However, as far as pressure is concerned we have, in our very own manager, someone who has been here many times before – and proven to be up to the task in hand. You don’t, after all, play in the Glasgow derby, win a Champions League medal and four Scottish Premier League titles if you don’t know how to deal with pressure.

In fact as far as pressure is concerned Paul Lambert has been there, done that and could probably write the book. We have to have confidence then that in bringing together this team Lambert has signed players who not only know how to play, but also have the character to keep a level head when the hopes and dreams of thousands depend on your actions.

And we must hope the Norwich squad possesses the same traits that Lambert himself was blessed with during his own illustrious playing career.


1. A big thank you to Mrs Coe for sending me a newspaper cutting which she found which shows that Paul Lambert is not the first City manager to boss a team of late show specialists. She wrote: “This could almost be a write-up from one of this season’s games. The only difference is this season it’s Paul Lambert’s team and then it was another great manager, Mike Walker.” The season in question was one of Norwich’s greatest ever, 1992/93, as this season would be if we were to go up.

2. So often, and so unlike many managers in recent times, Lambert has proven to be someone who says all the right things. There have been two more examples in recent weeks. His message to Chris Martin following his court misdemeanours, basically summed up as “I’m backing you but only so far” was absolutely spot on. Meanwhile, the potential banana skin of how to react to those ridiculous boos last Tuesday was also masterfully handled. He said just enough to let the fans know he wasn’t best pleased, but you could also tell he appreciates just who it is that pays the wages.

3. In a previous column, I called last weekend’s two-goal hero Andrew Crofts “the Championship’s Steven Gerrard” and a couple of work colleagues could not contain their sniggers. But the way he bursts around the pitch, gets stuck in to tackles and so often finds himself in scoring positions, surely shows that the comparison runs true.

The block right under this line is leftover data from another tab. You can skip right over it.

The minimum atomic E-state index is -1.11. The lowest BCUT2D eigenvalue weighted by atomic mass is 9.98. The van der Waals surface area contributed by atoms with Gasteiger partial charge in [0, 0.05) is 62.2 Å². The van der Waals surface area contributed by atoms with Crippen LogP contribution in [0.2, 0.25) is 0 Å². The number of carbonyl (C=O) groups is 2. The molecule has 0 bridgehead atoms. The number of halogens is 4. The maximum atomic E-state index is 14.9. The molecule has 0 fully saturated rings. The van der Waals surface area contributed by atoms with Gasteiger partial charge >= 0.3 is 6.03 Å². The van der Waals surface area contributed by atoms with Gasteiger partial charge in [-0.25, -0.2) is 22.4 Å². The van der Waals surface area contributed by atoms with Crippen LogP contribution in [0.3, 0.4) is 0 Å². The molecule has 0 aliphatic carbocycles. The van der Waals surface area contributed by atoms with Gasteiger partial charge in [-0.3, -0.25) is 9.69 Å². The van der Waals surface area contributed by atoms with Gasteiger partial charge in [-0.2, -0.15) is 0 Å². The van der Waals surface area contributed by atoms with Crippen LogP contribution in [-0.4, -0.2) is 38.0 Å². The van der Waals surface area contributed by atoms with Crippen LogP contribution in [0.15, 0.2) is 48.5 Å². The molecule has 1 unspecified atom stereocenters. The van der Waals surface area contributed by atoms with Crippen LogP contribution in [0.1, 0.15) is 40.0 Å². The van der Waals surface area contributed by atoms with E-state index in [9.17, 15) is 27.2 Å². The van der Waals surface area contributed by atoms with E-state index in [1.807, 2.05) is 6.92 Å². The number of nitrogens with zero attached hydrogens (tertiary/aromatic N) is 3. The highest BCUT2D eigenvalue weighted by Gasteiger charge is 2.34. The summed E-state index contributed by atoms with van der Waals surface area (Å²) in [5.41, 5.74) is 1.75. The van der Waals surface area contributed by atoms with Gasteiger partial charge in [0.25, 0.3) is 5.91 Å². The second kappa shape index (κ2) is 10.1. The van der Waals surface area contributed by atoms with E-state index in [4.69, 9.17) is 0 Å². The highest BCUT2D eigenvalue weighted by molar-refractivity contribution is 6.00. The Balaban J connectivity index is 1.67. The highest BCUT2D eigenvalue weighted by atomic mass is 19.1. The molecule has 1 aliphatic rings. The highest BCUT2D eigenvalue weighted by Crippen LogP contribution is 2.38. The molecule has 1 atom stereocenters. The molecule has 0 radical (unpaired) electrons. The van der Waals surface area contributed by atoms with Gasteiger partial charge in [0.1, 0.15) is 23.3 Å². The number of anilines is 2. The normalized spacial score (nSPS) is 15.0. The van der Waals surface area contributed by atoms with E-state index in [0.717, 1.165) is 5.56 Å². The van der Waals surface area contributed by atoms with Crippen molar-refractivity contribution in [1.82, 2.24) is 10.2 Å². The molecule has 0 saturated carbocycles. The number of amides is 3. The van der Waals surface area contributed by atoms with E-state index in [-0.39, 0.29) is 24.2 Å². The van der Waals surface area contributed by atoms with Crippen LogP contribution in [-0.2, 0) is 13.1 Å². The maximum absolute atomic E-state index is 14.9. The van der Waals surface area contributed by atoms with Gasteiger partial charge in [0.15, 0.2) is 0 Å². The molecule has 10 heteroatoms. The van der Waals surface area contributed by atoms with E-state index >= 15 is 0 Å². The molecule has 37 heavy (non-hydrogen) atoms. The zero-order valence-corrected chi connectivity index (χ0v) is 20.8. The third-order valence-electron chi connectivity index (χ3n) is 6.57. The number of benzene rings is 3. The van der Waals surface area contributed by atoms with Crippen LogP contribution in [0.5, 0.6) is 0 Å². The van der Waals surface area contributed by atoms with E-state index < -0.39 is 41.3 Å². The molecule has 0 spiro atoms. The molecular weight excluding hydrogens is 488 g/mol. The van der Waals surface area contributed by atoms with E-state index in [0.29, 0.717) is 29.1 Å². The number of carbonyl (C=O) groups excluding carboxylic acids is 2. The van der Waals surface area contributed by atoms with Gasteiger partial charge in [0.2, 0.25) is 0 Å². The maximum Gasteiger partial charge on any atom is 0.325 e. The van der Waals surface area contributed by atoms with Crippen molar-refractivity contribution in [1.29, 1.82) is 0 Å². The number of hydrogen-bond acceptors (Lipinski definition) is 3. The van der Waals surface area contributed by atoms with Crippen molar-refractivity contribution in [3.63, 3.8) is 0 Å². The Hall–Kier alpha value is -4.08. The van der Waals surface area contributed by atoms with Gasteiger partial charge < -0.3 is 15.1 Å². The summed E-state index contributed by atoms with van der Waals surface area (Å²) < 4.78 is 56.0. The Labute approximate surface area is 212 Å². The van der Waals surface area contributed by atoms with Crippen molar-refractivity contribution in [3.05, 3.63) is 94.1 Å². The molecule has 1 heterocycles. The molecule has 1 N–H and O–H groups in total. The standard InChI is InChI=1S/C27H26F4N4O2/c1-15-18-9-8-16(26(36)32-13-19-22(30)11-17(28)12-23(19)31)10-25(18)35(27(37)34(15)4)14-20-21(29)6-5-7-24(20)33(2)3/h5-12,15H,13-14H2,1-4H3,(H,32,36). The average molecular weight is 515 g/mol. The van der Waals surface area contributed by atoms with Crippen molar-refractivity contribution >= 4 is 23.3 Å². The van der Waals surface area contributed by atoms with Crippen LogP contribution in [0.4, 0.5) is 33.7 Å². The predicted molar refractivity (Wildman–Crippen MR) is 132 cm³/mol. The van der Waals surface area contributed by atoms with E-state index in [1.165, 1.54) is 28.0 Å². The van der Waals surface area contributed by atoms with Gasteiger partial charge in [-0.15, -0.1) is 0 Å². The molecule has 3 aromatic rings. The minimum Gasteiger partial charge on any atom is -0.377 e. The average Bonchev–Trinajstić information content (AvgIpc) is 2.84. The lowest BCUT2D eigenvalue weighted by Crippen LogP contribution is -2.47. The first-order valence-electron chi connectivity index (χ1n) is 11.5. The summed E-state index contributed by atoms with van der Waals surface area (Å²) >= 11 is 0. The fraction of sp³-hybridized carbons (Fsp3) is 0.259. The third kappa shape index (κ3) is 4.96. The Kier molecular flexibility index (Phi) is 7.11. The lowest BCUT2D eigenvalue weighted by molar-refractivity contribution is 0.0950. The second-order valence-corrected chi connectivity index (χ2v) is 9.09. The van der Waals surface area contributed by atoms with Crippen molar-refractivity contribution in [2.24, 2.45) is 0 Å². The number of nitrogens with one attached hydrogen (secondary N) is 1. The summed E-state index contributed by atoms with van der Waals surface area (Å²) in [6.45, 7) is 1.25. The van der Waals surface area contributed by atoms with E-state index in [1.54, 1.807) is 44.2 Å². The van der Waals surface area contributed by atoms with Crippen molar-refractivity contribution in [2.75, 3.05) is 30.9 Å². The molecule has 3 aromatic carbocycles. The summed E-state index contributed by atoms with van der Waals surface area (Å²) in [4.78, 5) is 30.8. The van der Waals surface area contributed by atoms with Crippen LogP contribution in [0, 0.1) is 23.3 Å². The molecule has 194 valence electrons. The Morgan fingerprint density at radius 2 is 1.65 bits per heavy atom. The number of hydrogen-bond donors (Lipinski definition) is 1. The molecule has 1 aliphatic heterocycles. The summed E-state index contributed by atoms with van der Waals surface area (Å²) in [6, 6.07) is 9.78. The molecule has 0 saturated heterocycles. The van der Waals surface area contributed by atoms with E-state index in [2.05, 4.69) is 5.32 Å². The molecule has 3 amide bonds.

4. On the subject of Crofts, what an achievement it would be if he could get two more league goals between now and the end of the season to make it double figures. You want proof of how good an achievement this would be? Well the last out-and-out midfielder to reach such a landmark in the league was Neil Adams in 1996/7 (Before anyone asks I’m not counting Paul McVeigh, Darren Huckerby, Wes Hoolahan and Darren Eadie as out and out midfielders).

5. My campaign for us to sign Peterborough striker Craig Mackail-Smith has happily gathered momentum in the past few weeks, with fellow Archant hack Chris Lakey now championing the cause as well as a few well-informed posters on Much to the irritation of a Posh-loving pal I’m adamant he would do an awesome job alongside Grant Holt and, while it’s easy to say these things in hindsight, if we had just signed him pre-season he may have proven to be the missing link that we have been searching for up front.